This is to update you a bit on the progress of my forthcoming audio book version of Ann Blyth: Actress. Singer. Star.

As part of the production process, I recently listened to the audio tracks to provide notes and suggestions to the narrator and producer, Toni Lewis.  She will polish the narration and edit the tracks.  Ms. Lewis, a Los Angeles-based actress whom I introduced to you in this previous post, is a marvel.

First, the audio book is some eighteen hours long.  Yeah, big ol’ book.  Her task was nothing short of Herculean, and she sails through the obstacle course of my often clunky prose brilliantly. (Some sentences are so long I should be jailed for writing them.  Really, I’m not a long-winded talker.  I’m actually a rather quiet person.  But put a blank piece of paper (or word processing program) in front of me, and I lose my head.  It’s like I’m the only person in the room.  Oh, wait, I am.)

What she does with this narrative is astonishing.  Those of you who might have read the book (or skimmed through some of the blog posts which began this project), know that I used a lot of quotes.  They are from interviews, or from old newspapers, magazines, reviews from long ago and these quotes provide voices to the story of Ann Blyth’s career.  Ms. Lewis, being an actress, provides “voices” to the voices.

The result is an audio book like none I have ever heard.  Most narrators will adopt a suitable vocal tone and personality and use it throughout the book, and it is a voice usually, of necessity, general, nondescript, objective, and omniscient. 

Toni acts out the book.

She's gossip columnist Hedda Hopper.  She's Roddy McDowell.  She's the co-stars, the agent, the critic from the Midwest.  She's Ann Blyth.  If you provided a quote for the book, she's you.

She does many voices, and accents, and I’ve lost count.  There are some line readings that sent chills up my spine.  She has brought warmth and depth, color, and the promise of possibly the most entertaining audio book you ever heard.  Indeed, it seems more like listening to a radio play than a book reading.  Her narration is touching, funny, often thrilling, and always imaginative.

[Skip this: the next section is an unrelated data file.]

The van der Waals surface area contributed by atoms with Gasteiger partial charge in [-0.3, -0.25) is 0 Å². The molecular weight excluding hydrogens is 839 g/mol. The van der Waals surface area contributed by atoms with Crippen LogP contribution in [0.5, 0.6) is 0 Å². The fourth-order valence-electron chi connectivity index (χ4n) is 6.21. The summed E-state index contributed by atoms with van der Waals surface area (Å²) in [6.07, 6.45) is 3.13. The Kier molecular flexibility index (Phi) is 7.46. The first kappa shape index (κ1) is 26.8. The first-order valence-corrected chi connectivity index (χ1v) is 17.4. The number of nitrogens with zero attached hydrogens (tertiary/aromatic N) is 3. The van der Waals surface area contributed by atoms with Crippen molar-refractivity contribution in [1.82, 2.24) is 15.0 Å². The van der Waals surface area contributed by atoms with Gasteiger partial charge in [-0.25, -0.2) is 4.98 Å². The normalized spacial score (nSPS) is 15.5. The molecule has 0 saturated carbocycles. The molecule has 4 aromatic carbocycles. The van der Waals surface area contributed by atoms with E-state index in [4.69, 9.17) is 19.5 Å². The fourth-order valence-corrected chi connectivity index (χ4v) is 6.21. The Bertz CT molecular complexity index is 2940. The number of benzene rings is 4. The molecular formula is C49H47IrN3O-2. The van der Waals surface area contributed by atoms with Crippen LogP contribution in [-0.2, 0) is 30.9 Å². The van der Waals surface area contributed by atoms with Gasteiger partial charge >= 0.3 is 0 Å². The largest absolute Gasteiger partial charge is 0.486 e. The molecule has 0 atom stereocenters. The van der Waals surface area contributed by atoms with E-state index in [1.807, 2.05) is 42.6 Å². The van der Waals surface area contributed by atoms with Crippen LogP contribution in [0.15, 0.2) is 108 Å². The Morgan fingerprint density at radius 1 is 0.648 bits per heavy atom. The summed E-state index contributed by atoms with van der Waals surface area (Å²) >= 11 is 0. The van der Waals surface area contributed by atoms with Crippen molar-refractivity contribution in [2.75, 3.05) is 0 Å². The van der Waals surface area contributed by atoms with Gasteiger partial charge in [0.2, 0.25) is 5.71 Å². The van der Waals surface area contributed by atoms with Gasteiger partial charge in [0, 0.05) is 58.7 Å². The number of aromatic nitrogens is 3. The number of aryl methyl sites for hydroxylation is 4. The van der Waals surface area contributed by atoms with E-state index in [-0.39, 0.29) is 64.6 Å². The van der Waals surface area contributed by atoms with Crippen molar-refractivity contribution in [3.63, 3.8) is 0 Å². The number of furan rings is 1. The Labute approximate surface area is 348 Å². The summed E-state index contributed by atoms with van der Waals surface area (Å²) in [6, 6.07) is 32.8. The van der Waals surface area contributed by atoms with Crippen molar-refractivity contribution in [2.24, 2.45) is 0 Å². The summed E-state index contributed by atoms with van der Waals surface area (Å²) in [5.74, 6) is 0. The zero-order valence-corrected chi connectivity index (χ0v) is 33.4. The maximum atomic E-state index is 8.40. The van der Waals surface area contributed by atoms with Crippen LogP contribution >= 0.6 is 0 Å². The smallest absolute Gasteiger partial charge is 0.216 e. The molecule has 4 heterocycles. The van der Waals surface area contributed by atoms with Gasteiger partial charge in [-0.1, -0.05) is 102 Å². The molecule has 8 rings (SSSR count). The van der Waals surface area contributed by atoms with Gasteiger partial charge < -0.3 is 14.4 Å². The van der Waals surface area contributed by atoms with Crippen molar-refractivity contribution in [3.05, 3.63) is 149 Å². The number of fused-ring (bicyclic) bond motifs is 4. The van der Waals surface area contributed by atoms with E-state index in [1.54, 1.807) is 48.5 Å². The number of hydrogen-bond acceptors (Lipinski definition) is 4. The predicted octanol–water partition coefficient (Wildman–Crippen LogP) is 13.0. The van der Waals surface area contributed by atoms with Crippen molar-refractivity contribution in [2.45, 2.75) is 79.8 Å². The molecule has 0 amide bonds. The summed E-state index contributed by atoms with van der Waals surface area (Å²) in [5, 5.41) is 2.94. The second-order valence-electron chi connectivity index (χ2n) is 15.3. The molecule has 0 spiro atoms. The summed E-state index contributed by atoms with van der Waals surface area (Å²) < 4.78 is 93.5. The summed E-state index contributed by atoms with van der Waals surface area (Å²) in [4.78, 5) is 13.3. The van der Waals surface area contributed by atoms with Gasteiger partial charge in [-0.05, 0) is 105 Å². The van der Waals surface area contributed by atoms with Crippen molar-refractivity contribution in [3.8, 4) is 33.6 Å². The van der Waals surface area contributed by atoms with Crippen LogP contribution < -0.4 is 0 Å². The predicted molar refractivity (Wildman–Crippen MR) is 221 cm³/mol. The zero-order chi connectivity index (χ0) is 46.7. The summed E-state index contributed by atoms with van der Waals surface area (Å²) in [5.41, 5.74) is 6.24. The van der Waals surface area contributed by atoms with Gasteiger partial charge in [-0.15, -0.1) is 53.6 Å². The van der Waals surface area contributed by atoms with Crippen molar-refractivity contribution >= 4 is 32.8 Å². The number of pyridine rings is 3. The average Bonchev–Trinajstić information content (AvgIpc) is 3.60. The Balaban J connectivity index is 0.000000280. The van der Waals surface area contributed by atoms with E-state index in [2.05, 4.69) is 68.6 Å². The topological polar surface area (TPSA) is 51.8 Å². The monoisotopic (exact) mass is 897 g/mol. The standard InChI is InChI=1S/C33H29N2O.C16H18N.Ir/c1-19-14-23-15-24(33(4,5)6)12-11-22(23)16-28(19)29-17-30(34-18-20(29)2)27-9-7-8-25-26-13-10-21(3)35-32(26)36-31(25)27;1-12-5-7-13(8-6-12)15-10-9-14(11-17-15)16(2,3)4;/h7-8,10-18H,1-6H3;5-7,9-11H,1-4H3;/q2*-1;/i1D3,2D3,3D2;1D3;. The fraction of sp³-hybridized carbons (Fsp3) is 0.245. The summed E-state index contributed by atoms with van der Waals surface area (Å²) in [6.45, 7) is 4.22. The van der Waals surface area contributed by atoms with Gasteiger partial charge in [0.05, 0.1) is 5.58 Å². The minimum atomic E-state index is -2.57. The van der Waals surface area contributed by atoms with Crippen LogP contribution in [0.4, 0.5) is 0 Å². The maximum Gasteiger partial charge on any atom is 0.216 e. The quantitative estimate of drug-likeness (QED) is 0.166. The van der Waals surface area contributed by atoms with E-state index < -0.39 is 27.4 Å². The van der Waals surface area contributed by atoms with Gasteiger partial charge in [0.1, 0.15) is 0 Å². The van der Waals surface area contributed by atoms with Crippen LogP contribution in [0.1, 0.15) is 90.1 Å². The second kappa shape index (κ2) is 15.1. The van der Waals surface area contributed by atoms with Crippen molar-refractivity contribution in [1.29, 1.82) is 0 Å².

I don’t know yet when the publication date will be for the audio book, as there is still some production work to be done and much of that is out of my hands, but I’ll keep you posted.

You will marvel at the textures—hard, biting, soft, tender—of her voice.

As mentioned in the previous post, there are a few ways to obtain a free Ann Blyth: Actress. Singer. Star. audio book:

1)  I plan to raffle off FREE copies of the audio book to five winners who subscribe to my email newsletter. 

   2)  I will also raffle off one FREE copy of the audio book to a reader of my blog based on the book – Ann Blyth: Actress. Singer. Star., and also one FREE copy to a reader of Another Old Movie Blog.  

3)  I will give a FREE copy of the audio book to the first five people who agree to review the book on its Amazon page here.  Just email me with your name.  I will email you when the audio book is ready for release and at that time I will ask if you prefer a CD or a download.  If you prefer a CD, I will need the address where I may send it. 

The audio book will be sold through Amazon, Audible, and iTunes.


"Lynch’s book is organized and well-written – and has plenty of amusing observations – but when it comes to describing Blyth’s movies, Lynch’s writing sparkles." - Ruth Kerr, Silver Screenings

"Jacqueline T. Lynch creates a poignant and thoroughly-researched mosaic of memories of a fine, upstanding human being who also happens to be a legendary entertainer." - Deborah Thomas, Java's Journey